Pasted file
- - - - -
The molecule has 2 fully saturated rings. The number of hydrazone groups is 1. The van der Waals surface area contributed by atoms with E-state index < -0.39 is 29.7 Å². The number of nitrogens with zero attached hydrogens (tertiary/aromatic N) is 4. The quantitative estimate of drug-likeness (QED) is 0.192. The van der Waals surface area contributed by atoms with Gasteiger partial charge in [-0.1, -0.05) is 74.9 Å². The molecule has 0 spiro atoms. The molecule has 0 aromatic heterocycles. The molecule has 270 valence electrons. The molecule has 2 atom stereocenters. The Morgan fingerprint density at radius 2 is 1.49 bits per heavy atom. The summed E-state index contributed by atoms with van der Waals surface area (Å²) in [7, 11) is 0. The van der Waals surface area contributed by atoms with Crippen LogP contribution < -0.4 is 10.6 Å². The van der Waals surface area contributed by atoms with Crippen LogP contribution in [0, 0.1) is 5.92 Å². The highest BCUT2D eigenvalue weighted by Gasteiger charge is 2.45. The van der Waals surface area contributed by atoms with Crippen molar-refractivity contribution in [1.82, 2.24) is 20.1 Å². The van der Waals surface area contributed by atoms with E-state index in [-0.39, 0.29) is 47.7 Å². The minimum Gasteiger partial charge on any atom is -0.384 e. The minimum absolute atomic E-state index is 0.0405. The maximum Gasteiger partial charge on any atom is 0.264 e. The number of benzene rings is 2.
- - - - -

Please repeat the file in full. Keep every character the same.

The molecule has 2 fully saturated rings. The number of hydrazone groups is 1. The van der Waals surface area contributed by atoms with E-state index < -0.39 is 29.7 Å². The number of nitrogens with zero attached hydrogens (tertiary/aromatic N) is 4. The quantitative estimate of drug-likeness (QED) is 0.192. The van der Waals surface area contributed by atoms with Gasteiger partial charge in [-0.1, -0.05) is 74.9 Å². The molecule has 0 spiro atoms. The molecule has 0 aromatic heterocycles. The molecule has 270 valence electrons. The molecule has 2 atom stereocenters. The Morgan fingerprint density at radius 2 is 1.49 bits per heavy atom. The summed E-state index contributed by atoms with van der Waals surface area (Å²) in [7, 11) is 0. The van der Waals surface area contributed by atoms with Crippen LogP contribution < -0.4 is 10.6 Å². The van der Waals surface area contributed by atoms with Crippen LogP contribution in [0, 0.1) is 5.92 Å². The highest BCUT2D eigenvalue weighted by Gasteiger charge is 2.45. The van der Waals surface area contributed by atoms with Crippen molar-refractivity contribution in [1.82, 2.24) is 20.1 Å². The van der Waals surface area contributed by atoms with E-state index in [-0.39, 0.29) is 47.7 Å². The minimum Gasteiger partial charge on any atom is -0.384 e. The minimum absolute atomic E-state index is 0.0405. The maximum Gasteiger partial charge on any atom is 0.264 e. The number of benzene rings is 2.